School District Five chess club wins two tournaments

IRMO – Chess is played every day around the world and brings people of different cultures and backgrounds together.  Inside a classroom at Lake Murray Elementary School, a group of students from first to fourth grade gather each week to play the game.

“The best lesson that chess can teach especially in an academic setting is you can get better in a measurable way by hard work,” said instructor Brandon Jordan.  “Chess is one of those games where it has the mystique of a smart person is good and chess and somebody who doesn’t have it together upstairs is not good at chess and that is not true at all.  You can take anybody and show them how to play the game and get better.”

Jordan is a volunteer at Stategery, a company that celebrates and teaches chess and other strategic games in the Midlands.  The group offers after school programs at many private and public schools in the Midlands including School District Five.  Those schools are Ballentine Elementary School, Chapin Intermediate School, and Lake Murray Elementary School.  Each week’s class includes a short instruction and game time along with personal tutoring and interaction. The curriculum trains beginning students to the level of a tournament player. Strategery provides all of the materials necessary including boards, pieces, game clocks, and demo boards. 

Lake Murray Elementary, represented by the team of Miguel Shim, Robert Shim, Brendan Song, Flynn Young, Gareth Young, and Ryan Pierson, took first place in the Midlands Scholastic Chess Olympiad held on December 8, 2018.  A record 82 South Carolina chess players competed in the largest team chess tournament ever held in the midlands. Miguel Shim also won third place for his performance on board one, and to Gareth Young finished the tournament undefeated and won first place for his performance on board three.  The victory is the second in a row for the Lake Murray Elementary School Chess Club, who also took first place in the Midlands Scholastic Chess League tournament on November 10, 2018.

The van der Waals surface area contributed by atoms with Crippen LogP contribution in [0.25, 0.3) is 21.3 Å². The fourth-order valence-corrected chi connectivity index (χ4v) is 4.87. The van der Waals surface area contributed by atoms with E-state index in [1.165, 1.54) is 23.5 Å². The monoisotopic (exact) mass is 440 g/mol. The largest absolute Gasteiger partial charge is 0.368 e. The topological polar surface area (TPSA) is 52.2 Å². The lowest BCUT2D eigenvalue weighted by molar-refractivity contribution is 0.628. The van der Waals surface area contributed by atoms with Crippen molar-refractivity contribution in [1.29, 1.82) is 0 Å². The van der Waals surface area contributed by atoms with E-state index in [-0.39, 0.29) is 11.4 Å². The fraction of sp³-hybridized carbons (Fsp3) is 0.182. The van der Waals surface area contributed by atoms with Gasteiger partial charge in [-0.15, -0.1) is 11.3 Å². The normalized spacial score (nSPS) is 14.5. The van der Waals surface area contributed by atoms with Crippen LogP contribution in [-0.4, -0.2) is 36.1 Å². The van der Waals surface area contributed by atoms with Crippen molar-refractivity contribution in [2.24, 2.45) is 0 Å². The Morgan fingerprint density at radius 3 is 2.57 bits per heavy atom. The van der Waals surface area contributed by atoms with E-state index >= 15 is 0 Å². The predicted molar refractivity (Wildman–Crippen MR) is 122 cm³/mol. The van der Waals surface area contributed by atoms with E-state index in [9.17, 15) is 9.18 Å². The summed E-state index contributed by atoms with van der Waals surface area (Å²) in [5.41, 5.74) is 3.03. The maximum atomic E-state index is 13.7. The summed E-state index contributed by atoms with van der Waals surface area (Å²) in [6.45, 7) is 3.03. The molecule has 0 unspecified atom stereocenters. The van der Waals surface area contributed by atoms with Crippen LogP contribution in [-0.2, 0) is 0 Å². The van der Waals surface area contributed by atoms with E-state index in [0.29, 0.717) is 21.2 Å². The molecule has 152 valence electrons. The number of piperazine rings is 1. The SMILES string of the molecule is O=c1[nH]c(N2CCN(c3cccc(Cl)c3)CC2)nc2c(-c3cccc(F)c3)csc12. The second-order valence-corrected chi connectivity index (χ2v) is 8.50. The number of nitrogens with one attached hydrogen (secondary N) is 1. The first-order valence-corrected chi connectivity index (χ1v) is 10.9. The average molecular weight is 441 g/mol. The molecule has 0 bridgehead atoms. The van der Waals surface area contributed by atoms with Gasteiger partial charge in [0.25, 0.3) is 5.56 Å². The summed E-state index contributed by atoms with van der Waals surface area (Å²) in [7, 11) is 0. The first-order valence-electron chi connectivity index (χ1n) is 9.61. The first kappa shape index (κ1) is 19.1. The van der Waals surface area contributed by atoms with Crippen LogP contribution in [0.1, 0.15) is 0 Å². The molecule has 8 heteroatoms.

“My favorite part about chess is checkmate,” said Miguel Shim.  “It felt super good to win at the tournament.  I play with my dad and brother to help me become a better chess player.  At first I lost to my dad, but a month later I beat my dad.”

“Chess is different for everybody,” Jordan said.  “Some kids enjoy the game for the academic outlet while others enjoy the social aspect of the game and enjoy having fun and playing a game with their friends.”

Chess exercises both sides of the brain and students who play say the tools they learn playing the game help them in the classroom as well.  “I think it helps in math class because it helps me think harder,” said Annie Xu, Lake Murray Elementary fourth grader.  “Chess puzzles also help me because the puzzles have stuff you have to figure out like tactics and once you figure it out it helps you get better at playing chess.”

“We strive to provide experiences that extend beyond the classroom and encourage students to think critically and collaborate with one another,” said Lake Murray Elementary School principal Kelly Reese.  “While academics is a priority, developing students’ social and problem solving skills is also of great importance.”

Other schools in School District Five that offer chess clubs include Chapin Middle, CrossRoads Intermediate, Irmo Middle, and Spring Hill High School.

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